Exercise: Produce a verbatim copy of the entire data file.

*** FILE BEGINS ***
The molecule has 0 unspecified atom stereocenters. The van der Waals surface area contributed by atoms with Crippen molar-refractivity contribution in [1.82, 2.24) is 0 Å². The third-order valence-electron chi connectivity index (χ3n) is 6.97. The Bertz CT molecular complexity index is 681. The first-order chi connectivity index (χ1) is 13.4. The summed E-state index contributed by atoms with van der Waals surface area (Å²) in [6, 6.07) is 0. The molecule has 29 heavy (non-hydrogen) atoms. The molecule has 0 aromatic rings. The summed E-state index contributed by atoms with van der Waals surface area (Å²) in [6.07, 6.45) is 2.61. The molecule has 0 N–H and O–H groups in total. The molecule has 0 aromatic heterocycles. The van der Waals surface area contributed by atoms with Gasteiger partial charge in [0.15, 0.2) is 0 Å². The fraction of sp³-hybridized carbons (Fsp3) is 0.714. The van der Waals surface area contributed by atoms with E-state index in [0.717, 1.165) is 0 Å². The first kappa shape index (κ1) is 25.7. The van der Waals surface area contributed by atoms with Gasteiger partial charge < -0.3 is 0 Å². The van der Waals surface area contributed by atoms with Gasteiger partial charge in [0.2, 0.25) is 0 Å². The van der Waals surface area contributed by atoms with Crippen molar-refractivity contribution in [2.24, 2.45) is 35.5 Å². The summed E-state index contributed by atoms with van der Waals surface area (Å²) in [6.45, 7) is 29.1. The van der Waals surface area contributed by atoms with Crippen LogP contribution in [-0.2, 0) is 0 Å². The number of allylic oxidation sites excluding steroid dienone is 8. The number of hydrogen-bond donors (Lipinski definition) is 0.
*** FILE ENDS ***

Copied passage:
The molecule has 0 unspecified atom stereocenters. The van der Waals surface area contributed by atoms with Crippen molar-refractivity contribution in [1.82, 2.24) is 0 Å². The third-order valence-electron chi connectivity index (χ3n) is 6.97. The Bertz CT molecular complexity index is 681. The first-order chi connectivity index (χ1) is 13.4. The summed E-state index contributed by atoms with van der Waals surface area (Å²) in [6, 6.07) is 0. The molecule has 29 heavy (non-hydrogen) atoms. The molecule has 0 aromatic rings. The summed E-state index contributed by atoms with van der Waals surface area (Å²) in [6.07, 6.45) is 2.61. The molecule has 0 N–H and O–H groups in total. The molecule has 0 aromatic heterocycles. The van der Waals surface area contributed by atoms with Gasteiger partial charge in [0.15, 0.2) is 0 Å². The fraction of sp³-hybridized carbons (Fsp3) is 0.714. The van der Waals surface area contributed by atoms with E-state index in [0.717, 1.165) is 0 Å². The first kappa shape index (κ1) is 25.7. The van der Waals surface area contributed by atoms with Gasteiger partial charge < -0.3 is 0 Å². The van der Waals surface area contributed by atoms with Gasteiger partial charge in [0.2, 0.25) is 0 Å². The van der Waals surface area contributed by atoms with Crippen molar-refractivity contribution in [2.24, 2.45) is 35.5 Å². The summed E-state index contributed by atoms with van der Waals surface area (Å²) in [6.45, 7) is 29.1. The van der Waals surface area contributed by atoms with Crippen LogP contribution in [-0.2, 0) is 0 Å². The number of allylic oxidation sites excluding steroid dienone is 8. The number of hydrogen-bond donors (Lipinski definition) is 0.